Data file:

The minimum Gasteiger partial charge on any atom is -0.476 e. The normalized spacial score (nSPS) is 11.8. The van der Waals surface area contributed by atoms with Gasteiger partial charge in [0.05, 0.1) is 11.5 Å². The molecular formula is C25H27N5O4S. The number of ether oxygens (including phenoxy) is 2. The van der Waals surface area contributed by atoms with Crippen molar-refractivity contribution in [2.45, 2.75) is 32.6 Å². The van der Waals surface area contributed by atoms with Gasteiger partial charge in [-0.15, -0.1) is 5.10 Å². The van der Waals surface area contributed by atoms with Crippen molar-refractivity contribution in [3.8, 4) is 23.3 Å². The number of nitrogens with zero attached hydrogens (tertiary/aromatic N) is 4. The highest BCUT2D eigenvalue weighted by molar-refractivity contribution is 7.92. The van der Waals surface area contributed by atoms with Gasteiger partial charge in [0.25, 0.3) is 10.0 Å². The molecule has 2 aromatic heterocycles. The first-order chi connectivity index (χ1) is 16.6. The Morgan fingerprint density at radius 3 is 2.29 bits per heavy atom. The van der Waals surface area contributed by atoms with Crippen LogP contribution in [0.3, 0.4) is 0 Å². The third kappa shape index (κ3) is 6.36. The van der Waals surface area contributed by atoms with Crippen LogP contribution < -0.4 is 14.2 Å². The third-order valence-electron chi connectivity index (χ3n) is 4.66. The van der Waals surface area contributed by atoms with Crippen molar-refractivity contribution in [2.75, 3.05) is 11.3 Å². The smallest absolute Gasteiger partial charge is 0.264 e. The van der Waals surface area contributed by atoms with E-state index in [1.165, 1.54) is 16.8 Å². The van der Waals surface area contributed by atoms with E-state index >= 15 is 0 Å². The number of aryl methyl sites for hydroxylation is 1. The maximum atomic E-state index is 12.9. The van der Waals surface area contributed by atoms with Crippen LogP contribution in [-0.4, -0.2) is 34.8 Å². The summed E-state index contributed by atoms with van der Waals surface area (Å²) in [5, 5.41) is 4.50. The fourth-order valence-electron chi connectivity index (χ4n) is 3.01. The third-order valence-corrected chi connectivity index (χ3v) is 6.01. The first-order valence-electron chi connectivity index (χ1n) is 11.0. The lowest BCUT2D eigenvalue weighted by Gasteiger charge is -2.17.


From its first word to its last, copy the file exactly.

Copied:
The minimum Gasteiger partial charge on any atom is -0.476 e. The normalized spacial score (nSPS) is 11.8. The van der Waals surface area contributed by atoms with Gasteiger partial charge in [0.05, 0.1) is 11.5 Å². The molecular formula is C25H27N5O4S. The number of ether oxygens (including phenoxy) is 2. The van der Waals surface area contributed by atoms with Crippen molar-refractivity contribution in [2.45, 2.75) is 32.6 Å². The van der Waals surface area contributed by atoms with Gasteiger partial charge in [-0.15, -0.1) is 5.10 Å². The van der Waals surface area contributed by atoms with Crippen molar-refractivity contribution in [3.8, 4) is 23.3 Å². The number of nitrogens with zero attached hydrogens (tertiary/aromatic N) is 4. The highest BCUT2D eigenvalue weighted by molar-refractivity contribution is 7.92. The van der Waals surface area contributed by atoms with Gasteiger partial charge in [0.25, 0.3) is 10.0 Å². The molecule has 2 aromatic heterocycles. The first-order chi connectivity index (χ1) is 16.6. The Morgan fingerprint density at radius 3 is 2.29 bits per heavy atom. The van der Waals surface area contributed by atoms with Crippen LogP contribution in [0.3, 0.4) is 0 Å². The third kappa shape index (κ3) is 6.36. The van der Waals surface area contributed by atoms with Crippen LogP contribution < -0.4 is 14.2 Å². The third-order valence-electron chi connectivity index (χ3n) is 4.66. The van der Waals surface area contributed by atoms with Crippen molar-refractivity contribution in [2.75, 3.05) is 11.3 Å². The smallest absolute Gasteiger partial charge is 0.264 e. The van der Waals surface area contributed by atoms with E-state index in [1.165, 1.54) is 16.8 Å². The van der Waals surface area contributed by atoms with E-state index >= 15 is 0 Å². The number of aryl methyl sites for hydroxylation is 1. The maximum atomic E-state index is 12.9. The van der Waals surface area contributed by atoms with Crippen LogP contribution in [-0.4, -0.2) is 34.8 Å². The summed E-state index contributed by atoms with van der Waals surface area (Å²) in [5, 5.41) is 4.50. The fourth-order valence-electron chi connectivity index (χ4n) is 3.01. The third-order valence-corrected chi connectivity index (χ3v) is 6.01. The first-order valence-electron chi connectivity index (χ1n) is 11.0. The lowest BCUT2D eigenvalue weighted by Gasteiger charge is -2.17.